As for the issue of standing, I agree that is a larger legal question, one I am sure Briggs will have to answer in court, and one that Goldsmith will undoubtedly raise. That is for a judge to decide.

Again, the article was not about the issue of standing but was about whether claims that SDOG did not file paperwork for five years was accurate. It is not. It did in 2011 and then again in 2014. If this issue over paperwork means they have not had standing in these cases, then that will be covered by media outlets, including this one. Thanks for the comment. -dH


patflannery June 2, 2015 @ 4:47 p.m.

So, your reading of the AG's website is that SDOG was not a registered charitable trust until 2014 and therefore did not need to file RFFs until then and how that five-year suspension might affect SDOG's standing in court during that time is a matter for a judge.

You are right, you are not trying to help Cory.


Dorian Hargrove June 2, 2015 @ 5:57 p.m.

That's interesting. My reading is that the AG requested documents from SDOG because they "may" be a charitable trust. That "may" was determined to be an "is" in March 2014 and was then rectified. There was no mention of any suspension, not from the documents listed on the AG's website.

And yes, I am not trying to help anyone. I am doing my job. If you disagree with what I reported then I suggest you go back and reread iNewsource's account, rather accounts plural, to make you feel better. Thanks. -dH


monaghan June 2, 2015 @ 7:31 p.m.

Well said, Dorian. I appreciate that you are so open with readers and have the courage to stand for independent journalism, in contrast to the disgraceful Brad Racino of inewsource out of SDSU. Also, last time I checked, Pat Flannery was a realtor, neither a lawyer nor a journalist. But like many Irishmen, he likes to pick a fight.


WhoIsWatchingTheWatchers June 2, 2015 @ 8:06 p.m.

Mr. Flannery's confusion is understandable. Judging by the harsh criticism Mr. Racino got in comments, most of us regular people were confused by his post last Thursday. You have to click on the attorney general's website and go to the bottom link to see her office had the registration since 2011. I wonder why Mr. Racino didnt ask the general why she was still asking in 2013/2014 for something she had since 2011 on her website no less. If he did he should have explained the results in his story.

To me Mr. Hargrove, it looks like the general's office was mistaken about its paperwork, finally figured it out (with or without Mr. Briggs help), then Briggs turned in everything within a few days of things getting fixed. That's not much of a story. Maybe Mr. Racino is so defensive about his reporting because he doesn't want to admit he made a mistake despite all the time he had to spend. He seems to have a lot riding on taking down Briggs.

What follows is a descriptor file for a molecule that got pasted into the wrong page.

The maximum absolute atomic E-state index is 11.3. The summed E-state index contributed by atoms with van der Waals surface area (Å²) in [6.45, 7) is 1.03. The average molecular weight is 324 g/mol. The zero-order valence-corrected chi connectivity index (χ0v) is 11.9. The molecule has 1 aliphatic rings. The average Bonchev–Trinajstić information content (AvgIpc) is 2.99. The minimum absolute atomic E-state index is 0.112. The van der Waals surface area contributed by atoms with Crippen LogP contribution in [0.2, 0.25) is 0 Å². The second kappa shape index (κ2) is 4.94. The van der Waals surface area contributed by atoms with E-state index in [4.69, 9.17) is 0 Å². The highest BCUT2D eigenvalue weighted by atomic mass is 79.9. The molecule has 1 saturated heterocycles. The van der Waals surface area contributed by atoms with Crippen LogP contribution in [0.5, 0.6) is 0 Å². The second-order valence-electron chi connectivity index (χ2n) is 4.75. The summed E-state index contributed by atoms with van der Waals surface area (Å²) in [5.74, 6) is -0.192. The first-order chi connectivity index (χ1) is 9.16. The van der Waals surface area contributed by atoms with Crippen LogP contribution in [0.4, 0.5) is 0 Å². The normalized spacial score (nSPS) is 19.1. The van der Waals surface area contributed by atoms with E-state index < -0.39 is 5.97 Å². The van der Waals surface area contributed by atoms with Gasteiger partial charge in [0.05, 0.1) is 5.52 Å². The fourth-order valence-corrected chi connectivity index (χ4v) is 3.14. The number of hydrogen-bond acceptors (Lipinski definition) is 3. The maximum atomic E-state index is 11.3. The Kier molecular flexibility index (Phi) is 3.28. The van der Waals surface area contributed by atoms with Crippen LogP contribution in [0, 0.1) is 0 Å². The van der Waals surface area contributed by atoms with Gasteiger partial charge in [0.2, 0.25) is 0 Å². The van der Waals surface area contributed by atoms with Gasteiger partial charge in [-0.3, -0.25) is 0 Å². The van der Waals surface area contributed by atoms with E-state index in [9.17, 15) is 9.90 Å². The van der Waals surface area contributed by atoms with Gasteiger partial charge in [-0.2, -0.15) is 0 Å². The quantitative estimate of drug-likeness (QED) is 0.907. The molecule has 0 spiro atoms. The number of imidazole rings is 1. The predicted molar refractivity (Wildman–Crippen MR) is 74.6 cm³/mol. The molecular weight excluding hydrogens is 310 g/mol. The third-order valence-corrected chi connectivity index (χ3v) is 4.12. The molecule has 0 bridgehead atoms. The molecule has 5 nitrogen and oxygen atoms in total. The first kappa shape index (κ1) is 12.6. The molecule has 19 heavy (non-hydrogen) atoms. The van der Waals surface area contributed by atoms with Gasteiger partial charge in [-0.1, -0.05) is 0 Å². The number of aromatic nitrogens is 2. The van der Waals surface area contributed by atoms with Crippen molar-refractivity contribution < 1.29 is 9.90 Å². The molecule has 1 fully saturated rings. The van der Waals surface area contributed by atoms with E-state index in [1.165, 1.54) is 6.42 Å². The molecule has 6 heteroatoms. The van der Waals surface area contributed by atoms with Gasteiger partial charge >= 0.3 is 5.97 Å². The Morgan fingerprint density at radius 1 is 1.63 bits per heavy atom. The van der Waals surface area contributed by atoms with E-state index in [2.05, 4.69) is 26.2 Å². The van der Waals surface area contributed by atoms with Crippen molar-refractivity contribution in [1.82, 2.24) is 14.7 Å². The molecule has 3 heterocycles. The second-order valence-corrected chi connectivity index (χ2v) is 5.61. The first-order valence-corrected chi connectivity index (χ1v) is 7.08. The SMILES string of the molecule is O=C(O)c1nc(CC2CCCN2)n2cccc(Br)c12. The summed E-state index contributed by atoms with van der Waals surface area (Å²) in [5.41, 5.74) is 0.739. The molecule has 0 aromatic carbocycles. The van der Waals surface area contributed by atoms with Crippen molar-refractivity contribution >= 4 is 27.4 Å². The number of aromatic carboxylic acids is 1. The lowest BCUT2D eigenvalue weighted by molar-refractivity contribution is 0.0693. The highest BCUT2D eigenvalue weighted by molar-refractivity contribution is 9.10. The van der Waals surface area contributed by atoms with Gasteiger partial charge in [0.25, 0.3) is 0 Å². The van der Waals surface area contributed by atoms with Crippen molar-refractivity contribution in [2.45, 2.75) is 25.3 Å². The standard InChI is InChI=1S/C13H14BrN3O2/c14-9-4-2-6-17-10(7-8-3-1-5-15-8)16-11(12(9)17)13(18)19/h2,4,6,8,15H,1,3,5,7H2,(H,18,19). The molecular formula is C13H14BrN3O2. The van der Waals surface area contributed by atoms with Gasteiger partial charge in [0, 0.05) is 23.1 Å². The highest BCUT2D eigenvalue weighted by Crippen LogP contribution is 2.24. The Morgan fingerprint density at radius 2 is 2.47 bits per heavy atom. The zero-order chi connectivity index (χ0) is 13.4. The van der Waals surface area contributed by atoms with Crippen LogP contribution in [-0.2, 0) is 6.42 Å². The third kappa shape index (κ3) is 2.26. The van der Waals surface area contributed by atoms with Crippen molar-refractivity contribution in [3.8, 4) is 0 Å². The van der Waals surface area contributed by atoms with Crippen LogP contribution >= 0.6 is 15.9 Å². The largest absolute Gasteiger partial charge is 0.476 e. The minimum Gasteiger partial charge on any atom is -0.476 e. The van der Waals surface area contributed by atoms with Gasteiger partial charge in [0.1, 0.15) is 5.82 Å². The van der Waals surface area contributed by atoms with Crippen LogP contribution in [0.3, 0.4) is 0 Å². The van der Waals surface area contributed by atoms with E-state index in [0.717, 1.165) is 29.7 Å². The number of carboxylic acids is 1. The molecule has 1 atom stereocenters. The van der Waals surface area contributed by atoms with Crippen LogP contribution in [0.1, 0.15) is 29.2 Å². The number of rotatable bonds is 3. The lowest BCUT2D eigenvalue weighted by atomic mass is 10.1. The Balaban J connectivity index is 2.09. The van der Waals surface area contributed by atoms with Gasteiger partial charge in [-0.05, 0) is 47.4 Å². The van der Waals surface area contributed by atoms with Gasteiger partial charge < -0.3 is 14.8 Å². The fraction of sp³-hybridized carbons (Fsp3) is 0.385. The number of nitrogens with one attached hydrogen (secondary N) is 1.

Since Mr. Racino also works for KPBS, is his pay public information? Does he get a bonus if he takes down Mr. Briggs?


patflannery June 3, 2015 @ 12:36 a.m.

Sometimes we the public have to try to figure out the truth from two different reports of the same set of facts by two competing news organizations. This is one of them. It is difficult in such circumstances to avoid the appearance of wanting to get into the fight between the news organizations. That is not my intention here. My only motivation is to try to understand this important public matter.

Thank you for your welcome clarifications but I am still troubled by the AG’s March 27, 2014 letter to SDOG which said in part:

“The captioned entity is now registered with the Registry of Charitable Trusts and has been assigned the registration (“CT”) number set forth above. Because the captioned entity has been operating as an unregistered entity in California in previous fiscal years, it is delinquent in filing reports with the Registry of Charitable Trusts. In order to complete the Registry file and clear the delinquent status, please submit the following, together with a copy of this letter.”

That seems clear enough. Its CT File Number CT02051 did not become effective until that date. The question for me therefore is not whether SDOG is blameworthy in not filing annual RFFs, which is the subject of the fight between you and Brad, but rather SDOG’s status as a charitable entity at a time when it filed certain lawsuits claiming to be such.

This question is far greater than whether you, Brad or even the AG is at fault here. If a court subsequently rules that SDOG did not have standing to file certain lawsuits, irrespective of who is at fault, then some very important public issues may be in jeopardy, the Convention Center for example.